Last Updated on April 27, 2022 by Ali Shahid
Pied Budgies refer to various variations of budgies with distinct pied markings as opposed to a pure breed. Piedness can be caused by three different mutations that influence in different ways the appearance of white and yellow spots.
A budgie with one of these mutations will become a dominant or Australian pied, recessive, or a clearflight variant. It is known that in Pied mutations, parts of the body, wing markings, and barring are not present. As a result, there is a stripe consisting of either white or yellow.
There are a variety of sizes and shapes for clear patches; sometimes the clear patches are just one or a couple of patches of white or yellow, while sometimes the white/yellow is almost all of it with tiny markings or colorations on it.
Interesting to note is that these three mutations are independent, meaning that budgies can combine all three mutations at the same time. Pied Budgies do not seem to be that rare, despite their complicated coloration. Two of the three genes are dominant, which makes them easy to breed with the right combination of genes.
Pied Budgie Meaning
Often, when we refer to piedness, we are referring to two or more color variants on an animal. Usually, this is seen in the form of black and white in most animal species. The pied mutation is not a prerequisite to being described as having two or more colors in budgies with that mutation.
Piedness, on the contrary, is a mutation that turns off certain colors of an animal on certain parts of its body. There are spots on the skin that are non-pigmented, which means that they are losing their color. The cell has reported that a budgie can look yellow or white. The unpigmented spots on animals with black skin appear white in animals with black skin.
Three types of Pied Budgies Variation
- Recessive Pied
In addition to the Recessive pieds, they are also known as Harlequins or Danish pieds. It is usually the base color that determines the clarity (yellow or white) and not the body color (blue, gray, green).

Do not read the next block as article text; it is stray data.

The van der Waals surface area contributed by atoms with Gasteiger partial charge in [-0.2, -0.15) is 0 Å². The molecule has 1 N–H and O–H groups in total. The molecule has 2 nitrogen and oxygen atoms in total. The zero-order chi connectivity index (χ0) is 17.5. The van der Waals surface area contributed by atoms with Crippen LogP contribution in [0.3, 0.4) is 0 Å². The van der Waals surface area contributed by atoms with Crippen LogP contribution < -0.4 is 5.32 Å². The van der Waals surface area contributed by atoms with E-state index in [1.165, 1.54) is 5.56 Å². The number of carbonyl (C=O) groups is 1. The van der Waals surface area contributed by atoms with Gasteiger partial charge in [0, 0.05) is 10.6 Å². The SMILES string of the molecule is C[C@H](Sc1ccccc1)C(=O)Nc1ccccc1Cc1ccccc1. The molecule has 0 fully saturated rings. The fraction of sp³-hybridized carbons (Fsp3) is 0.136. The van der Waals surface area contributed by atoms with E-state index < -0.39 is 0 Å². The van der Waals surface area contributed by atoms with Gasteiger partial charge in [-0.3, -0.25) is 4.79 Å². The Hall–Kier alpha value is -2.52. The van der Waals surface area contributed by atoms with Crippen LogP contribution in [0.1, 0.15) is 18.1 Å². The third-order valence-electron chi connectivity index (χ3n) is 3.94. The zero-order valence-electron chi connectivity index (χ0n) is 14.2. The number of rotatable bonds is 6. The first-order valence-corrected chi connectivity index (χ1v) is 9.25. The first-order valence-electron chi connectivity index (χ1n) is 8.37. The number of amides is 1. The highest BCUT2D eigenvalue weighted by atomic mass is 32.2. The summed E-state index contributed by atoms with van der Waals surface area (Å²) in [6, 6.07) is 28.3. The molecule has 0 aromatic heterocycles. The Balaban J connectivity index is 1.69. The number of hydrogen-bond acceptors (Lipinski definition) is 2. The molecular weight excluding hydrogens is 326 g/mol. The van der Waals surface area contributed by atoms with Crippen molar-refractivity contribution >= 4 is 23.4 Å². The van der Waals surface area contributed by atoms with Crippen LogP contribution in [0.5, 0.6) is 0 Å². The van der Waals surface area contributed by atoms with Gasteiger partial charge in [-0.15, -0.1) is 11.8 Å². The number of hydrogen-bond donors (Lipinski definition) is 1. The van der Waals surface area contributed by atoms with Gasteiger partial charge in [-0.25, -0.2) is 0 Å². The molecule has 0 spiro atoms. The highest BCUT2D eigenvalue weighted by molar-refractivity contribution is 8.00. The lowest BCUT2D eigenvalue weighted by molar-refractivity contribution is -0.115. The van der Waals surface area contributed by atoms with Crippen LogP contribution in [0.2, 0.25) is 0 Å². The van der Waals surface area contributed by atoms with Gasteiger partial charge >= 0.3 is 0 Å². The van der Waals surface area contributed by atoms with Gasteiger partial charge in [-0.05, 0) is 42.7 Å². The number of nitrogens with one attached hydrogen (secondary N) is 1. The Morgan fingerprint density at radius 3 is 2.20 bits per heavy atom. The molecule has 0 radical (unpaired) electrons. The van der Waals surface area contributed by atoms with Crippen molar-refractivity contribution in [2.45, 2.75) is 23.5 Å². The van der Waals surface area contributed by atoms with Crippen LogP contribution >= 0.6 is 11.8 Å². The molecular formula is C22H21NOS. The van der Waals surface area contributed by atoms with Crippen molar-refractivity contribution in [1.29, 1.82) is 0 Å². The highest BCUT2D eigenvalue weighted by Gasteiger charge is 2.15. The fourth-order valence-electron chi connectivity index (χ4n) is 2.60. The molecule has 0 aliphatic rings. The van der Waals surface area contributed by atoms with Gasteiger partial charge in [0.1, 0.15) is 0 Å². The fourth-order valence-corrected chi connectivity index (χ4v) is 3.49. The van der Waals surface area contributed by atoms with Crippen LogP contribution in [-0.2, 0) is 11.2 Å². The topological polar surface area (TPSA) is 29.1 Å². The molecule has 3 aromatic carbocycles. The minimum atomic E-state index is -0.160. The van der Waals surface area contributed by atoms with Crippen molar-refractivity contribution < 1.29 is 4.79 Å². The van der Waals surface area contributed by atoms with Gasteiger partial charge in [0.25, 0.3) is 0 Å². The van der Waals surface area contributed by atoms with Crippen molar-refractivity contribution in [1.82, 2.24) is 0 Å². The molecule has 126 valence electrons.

On the other hand, most often, the body color appears as patches on the bottom half of the body. There are large areas of yellow or white on the wings and barring of Recessive Pieds, but there is a patch of white or yellow markings on the sides of their heads, also near their eyes.
The most distinctive feature of the recessive pied is its solid dark eyes that do not have an iris ring at their center, its pink feet, and legs, and the males have a flesh-colored cere while the females have the usual brown cere.
It is extremely attractive that the color of these Pied Recessives is brighter than the normal color of a Pied. Depending on the degree of body coloration and markings that are present, the color of the body can range from almost none to appearing fairly normal, but there will nonetheless always be spots of the base color.
This variety of pied can resemble the standard variety almost exactly. Two distinct features distinguish this species from others: a clear primary wing feather and a long tail feather.
The budgie can have either white or yellow feathers based on its coloration. The back of the head of the budgie is also usually covered with a clear patch. There are times when the base color extends from the head onto the breast of the bird, but there should not be patches of color anywhere else on the bird.
On the other hand, the pied markings are sometimes reduced down to just a few feathers being white or yellow. Those with clear flight feathers and tail feathers, as well as a clear head patch are what I consider to be the best clearflights.
The Clearflight has dark eyes where the iris ring is white. their feet and legs can be gray or pink, and their normal cere color is brownish white. There are many similarities between them and Dominant Pieds, which are more widespread.
The two types of pieds are distinguished by the fact that dominant pieds tend to have pied patches independent of their masks while clearflights have pied patches attached to their masks.
Pied Pieds like these is also known as Australian Pieds and Banded Pieds. The varieties are genetically identical but have been selectively bred for differences in markings. It is a small, elongated bird with wings and body marked with a pied pattern, and sometimes its back is dotted with a clear patch.
This might explain why they also have a clear flight feather and tail feather. The color of their eyes is normal, and they have gray or flesh-colored feet, legs, and cranial coloration is normal.